Stewardship and campaign education takes many forms: preaching about stewardship in the weeks preceding Commitment Sunday, writing or editing a regular column in the campaign newsletter and brochure, presenting the case from the pulpit, attending events (10 on average), presenting the case, and answering questions, signing letters.

These tasks can be quite easy or quite difficult, depending on the goals of the campaign. Let me take the example of one very unusual church renovation project that was actually funded over three separate campaigns: one well before the church renovation was begun, one while the work was being completed, and one when the work had been finished for a number of years.

The first campaign included discussion and education about what the finished product would look like and how it would be paid for. The pastor spent a lot of time discussing options, attending focus groups, meeting with influential (and sometimes wealthy) parishioners in a feasibility study . Over time the entire congregation had embraced the vision and was on board. This campaign generated commitments to about half the total cost of the project.

The second campaign, begun as soon as the first one was over, was not a surprise to anyone. The congregation had been well educated about the funding process through sermons, community events, and professionally designed communication pieces; they were expecting the second tap. The project was developing exactly as promised and people were excited about it. This second campaign was easy.

The third campaign was essentially a debt campaign, since the church had been almost totally renovated and had been in use for several years. Once again, this campaign was not a surprise, but it did take effort on the pastor’s part. Some parishioners who had failed to fulfill their pledges had to be encouraged to step up; new members had to be approached (sometimes individually) and asked to make a substantial pledge; all members had to be reminded frequently that their contributions were necessary.

As noted earlier, this was an unusual campaign process. I mention it, not because you’re likely to be engaged in such a process, but because it offers a look at some of the varied tasks a pastor will be engaged in during a capital campaign. This campaign was a resounding success and resulted in one of the most beautiful and functional churches in the Midwest.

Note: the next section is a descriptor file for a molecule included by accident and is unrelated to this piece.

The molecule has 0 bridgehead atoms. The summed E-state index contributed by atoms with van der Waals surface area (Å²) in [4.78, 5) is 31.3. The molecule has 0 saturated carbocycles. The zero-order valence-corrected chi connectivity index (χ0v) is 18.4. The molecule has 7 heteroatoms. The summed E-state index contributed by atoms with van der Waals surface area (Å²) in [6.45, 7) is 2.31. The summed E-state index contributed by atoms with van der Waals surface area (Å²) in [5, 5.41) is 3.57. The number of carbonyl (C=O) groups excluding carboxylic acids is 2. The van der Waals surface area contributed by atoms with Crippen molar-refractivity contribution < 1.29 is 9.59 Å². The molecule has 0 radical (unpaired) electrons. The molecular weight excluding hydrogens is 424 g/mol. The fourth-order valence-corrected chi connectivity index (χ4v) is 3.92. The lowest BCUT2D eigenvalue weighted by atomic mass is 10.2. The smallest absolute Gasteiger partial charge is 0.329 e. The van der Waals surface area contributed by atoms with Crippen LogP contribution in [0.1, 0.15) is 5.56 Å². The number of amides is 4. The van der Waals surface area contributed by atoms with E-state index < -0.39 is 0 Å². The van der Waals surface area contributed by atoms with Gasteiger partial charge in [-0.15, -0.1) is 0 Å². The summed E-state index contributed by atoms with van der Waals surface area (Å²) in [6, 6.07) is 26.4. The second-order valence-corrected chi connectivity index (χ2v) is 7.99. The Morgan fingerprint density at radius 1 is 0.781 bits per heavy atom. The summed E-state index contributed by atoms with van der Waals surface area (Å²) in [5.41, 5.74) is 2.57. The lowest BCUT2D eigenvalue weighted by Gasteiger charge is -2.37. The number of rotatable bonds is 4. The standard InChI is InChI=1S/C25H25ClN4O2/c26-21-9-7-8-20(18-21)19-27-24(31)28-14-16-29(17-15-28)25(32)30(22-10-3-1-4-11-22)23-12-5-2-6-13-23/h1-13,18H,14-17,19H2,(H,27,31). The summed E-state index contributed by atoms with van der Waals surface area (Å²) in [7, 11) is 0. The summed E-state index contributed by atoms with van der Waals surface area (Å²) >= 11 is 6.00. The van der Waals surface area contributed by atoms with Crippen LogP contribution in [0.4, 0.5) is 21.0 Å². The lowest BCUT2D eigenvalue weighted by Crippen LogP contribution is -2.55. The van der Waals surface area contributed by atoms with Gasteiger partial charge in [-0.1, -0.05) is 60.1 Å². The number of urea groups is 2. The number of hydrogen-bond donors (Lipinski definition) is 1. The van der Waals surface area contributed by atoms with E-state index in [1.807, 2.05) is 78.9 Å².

Many people contributed to the success of this campaign, and the pastor’s performance was absolutely key. The pastor executed his campaign role without undue stress while maintaining excellent pastoral services throughout the process. Aided by a competent professional consultant, the pastor learned his role and led his congregation to a remarkable outcome.

ebook church capital campaignsFor more tips on a church capital campaign approach that fits with a spirituality of stewardship, download our e-book on church capital campaigns and watch our webinar to plan a parish capital campaign

Topics: Capital Campaigns

Denis Greene

Written by Denis Greene

Greene began working in the nonprofit development field in 1981. He founded Church Development in 1992 after a near-death experience motivated him to integrate his faith, education and skills in work that served the church and the virtue of stewardship. He has helped over 200 churches across the USA raise more than $200,000,000. He is the author of The Stewardship System, Stewardship-Based Capital Campaigns, and How To Ask For Donations as well as numerous articles on stewardship.